San Diego Union-Tribune
December 7, 2001
Coast Guard commandant says resources strained
By OTTO KREISHER
COPLEY NEWS SERVICE
WASHINGTON -- The Coast Guard has cut back on many of its normal activities, including illegal drug interdiction, to deal with its expanded mission of protecting the nation's coastline and harbors in the war against terrorism, the service's leaders testified yesterday.
But the new duties are straining the Coast Guard's personnel and equipment, which have suffered from years of reductions, Transportation Secretary Norm Mineta and Adm. James Loy told Congress.
Loy, the Coast Guard commandant, said he has virtually every ship and aircraft engaged in protecting the ports and coastal areas. Most of his active-duty personnel, plus 2,200 recalled reservists, are working 12-hour shifts, seven days a week, he said.
Loy said the port security demands leave the Coast Guard with almost nothing devoted to fisheries protection, drug interdiction, immigration control or its other normal duties.
That level of security activities "simply is not sustainable without additional resources," he testified.
"I desperately need additional resources for the Coast Guard," added Mineta, whose agency includes Loy's service.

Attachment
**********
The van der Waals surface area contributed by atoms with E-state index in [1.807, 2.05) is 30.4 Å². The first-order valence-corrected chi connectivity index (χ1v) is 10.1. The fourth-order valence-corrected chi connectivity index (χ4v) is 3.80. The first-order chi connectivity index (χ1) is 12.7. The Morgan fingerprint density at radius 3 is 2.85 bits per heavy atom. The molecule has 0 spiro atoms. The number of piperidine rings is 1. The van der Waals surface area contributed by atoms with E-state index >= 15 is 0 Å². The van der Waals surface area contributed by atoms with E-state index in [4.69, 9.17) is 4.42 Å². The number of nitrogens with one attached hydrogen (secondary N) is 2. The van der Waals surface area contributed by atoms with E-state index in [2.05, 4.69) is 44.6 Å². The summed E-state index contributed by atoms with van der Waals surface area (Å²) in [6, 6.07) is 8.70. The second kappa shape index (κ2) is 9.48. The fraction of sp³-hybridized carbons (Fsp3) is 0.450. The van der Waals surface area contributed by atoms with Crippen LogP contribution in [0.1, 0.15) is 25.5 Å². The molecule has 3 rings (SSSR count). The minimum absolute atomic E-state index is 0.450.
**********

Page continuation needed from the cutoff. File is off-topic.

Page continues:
While Mineta and Loy were seeking help for the Coast Guard at a House Transportation subcommittee hearing, the Senate Governmental Affairs Committee was listening to a litany of frightening accounts of the potential danger of terrorist attacks on the nation's ports.
"The destruction that can be accomplished through security holes in our seaports potentially exceeds any other mode of transportation," Sen. Ernest Hollings, D-S.C., told Senate colleagues.
Hollings noted that one cargo ship could hold thousands of containers of hazardous materials as big as a truck bomb, such as the one that shattered the federal building in Oklahoma City.
Or a hijacked oil or natural gas tanker exploded in a port such as Los Angeles "could potentially kill thousands of people and destroy many city blocks," Hollings warned.
Witnesses at both hearings said the danger of a deadly terrorist action at one of the nation's ports is magnified by the large number of people and the amount of cargo and the poor security at most ports.
An average of 51,000 ships visit U.S. ports every year, carrying 6.5 million cruise-liner passengers, 6 million containers and millions of tons of petroleum and chemicals.
But witnesses said U.S. officials have little advanced information on incoming ships, their cargo, their crew or even their true owners. Only about 1 percent of the closed cargo containers are inspected on arrival.
Hollings and others noted that two years ago a presidential commission found the security at most U.S. ports "poor to fair," with weak physical security around the terminals, little scrutiny of employees holding sensitive security jobs and poor coordination among the private firms and the many government agencies involved in port security.
Hollings, chairman of the Senate Commerce Committee, introduced a bill early this year to improve security at the ports. The bill was strengthened after Sept. 11, he said.